Thus you might think that the subject of this week's column, Gossard G-strings, was part of that continuum, women's underwear (or, as a shop sign I saw recently has it, "Intimate apparel") being the sort of thing that us blokes are dead interested in.
But not any longer, apparently. I say "apparently" because according to the Gossard marketing supremo, one Shaeren McKenzie (of whom more later), this advertising campaign is deliberately aimed at women and not at men.
On current form therefore I shouldn't be interested in it at all. However, some of my Campaign colleagues (guess which) don't see the ads quite that way, and think I should, professionally speaking, cast my eye over them.
A little background first. In July, the Gossard business was suddenly hoiked out of what many would consider the natural home for an account of this type, TBWA/London. Yet its stay there had been all too brief.
Not very subtly, Gossard let it be known that it was looking for something less tits-and-ass sexist.
This is the same Gossard, remember, whose previous ads included such non-sexist lines about women "finding their own G-spots" and the fnarr, fnarr juxtaposition of the words "pleasure" and "soft".
In August, the account moved to the eccentrically named WARL Change Behaviour (sic) agency where, an ecstatic Ms McKenzie pronounced, her radical vision of non-sexist lingerie advertising could be achieved. What a relief: in its relentless search for non-sexist lingerie ads, Gossard had been through no less than three agencies in the previous 12 months.
So, have our questing marketing director and her agency found utopia?
Alas, they've found the gutter. In a TV ad, as a woman pulls her jeans over her G-string, she "accidentally" shows a distinctly unsubtle amount of butt cleavage. She then tips a load of objects into her handbag, including a phallic pair of hair curling tongs, before opining to the camera that "Gossard do things my way", which is as vacuous a line as I've heard in a long time.
I've seen less wooden performances from trees. In the Sex and the City idiom, our heroine is supposed to be sassy and empowered. Instead she's more Edwina Currie than Carrie. TV ads for G-strings should be classy, stylish, high-production numbers. Indeed, it looks like it's been shot in some tacky East End photographer's studio.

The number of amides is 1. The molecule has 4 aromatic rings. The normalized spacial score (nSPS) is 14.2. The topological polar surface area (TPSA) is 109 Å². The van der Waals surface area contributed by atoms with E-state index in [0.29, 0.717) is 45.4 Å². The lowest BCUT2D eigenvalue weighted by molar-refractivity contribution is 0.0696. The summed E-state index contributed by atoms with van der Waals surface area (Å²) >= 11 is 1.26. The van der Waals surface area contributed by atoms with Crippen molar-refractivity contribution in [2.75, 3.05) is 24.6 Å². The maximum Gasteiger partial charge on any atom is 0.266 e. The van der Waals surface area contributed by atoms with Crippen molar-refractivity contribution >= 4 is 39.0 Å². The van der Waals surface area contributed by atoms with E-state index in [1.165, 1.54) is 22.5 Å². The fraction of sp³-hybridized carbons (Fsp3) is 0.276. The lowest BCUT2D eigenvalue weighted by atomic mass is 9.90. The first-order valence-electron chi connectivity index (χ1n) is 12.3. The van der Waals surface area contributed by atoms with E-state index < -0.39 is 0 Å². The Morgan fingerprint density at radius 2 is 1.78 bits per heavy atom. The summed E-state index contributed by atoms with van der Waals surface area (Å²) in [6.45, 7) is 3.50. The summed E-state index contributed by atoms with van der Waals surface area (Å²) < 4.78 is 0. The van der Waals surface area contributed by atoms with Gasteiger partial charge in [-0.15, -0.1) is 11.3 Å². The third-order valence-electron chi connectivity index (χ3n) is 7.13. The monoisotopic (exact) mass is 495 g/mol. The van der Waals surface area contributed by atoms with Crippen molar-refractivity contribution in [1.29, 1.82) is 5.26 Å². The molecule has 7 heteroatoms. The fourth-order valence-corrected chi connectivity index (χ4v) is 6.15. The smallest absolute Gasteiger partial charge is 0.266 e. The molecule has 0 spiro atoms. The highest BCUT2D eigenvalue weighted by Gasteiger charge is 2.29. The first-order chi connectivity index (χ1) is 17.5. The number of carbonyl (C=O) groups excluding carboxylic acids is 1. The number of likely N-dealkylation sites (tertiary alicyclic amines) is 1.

The print ads feature a different model clad only in her diamante G-string, with plenty of flesh and butt cleavage on view. The line "This is just for men" is amended to "This is just for me" by a dash of lipstick scrawled through the last letter in a way that is meant to make us think that, far from being exploited, she's the exploitee. So why then, you wonder, is she posing, lips slightly parted, head half turned, like a Page 3 girl? Or is she doing it in some ironic, non-sexist, double-bluff way that is too subtle for the average male to understand?
I suspect the truth is that Gossard has fallen into a trap of its own making. In trying to escape the Law of Wonderbra (which states that all lingerie ads will henceforth be unfavourably compared to "hello boys"), it has tried to do something different. Cynically, it has tried to claim the moral high ground, when all along it wanted to have its cake and eat it too.
If you still don't believe me, ask yourself this: if Gossard really wanted to target women, why does its media schedule include 48- and 96-sheet posters?
Dead cert for a Pencil? Is that a lead-in-pencil pun, then?
File under ... H for hypocritical.
What would the chairman's wife say? "I wear mine for you and you only,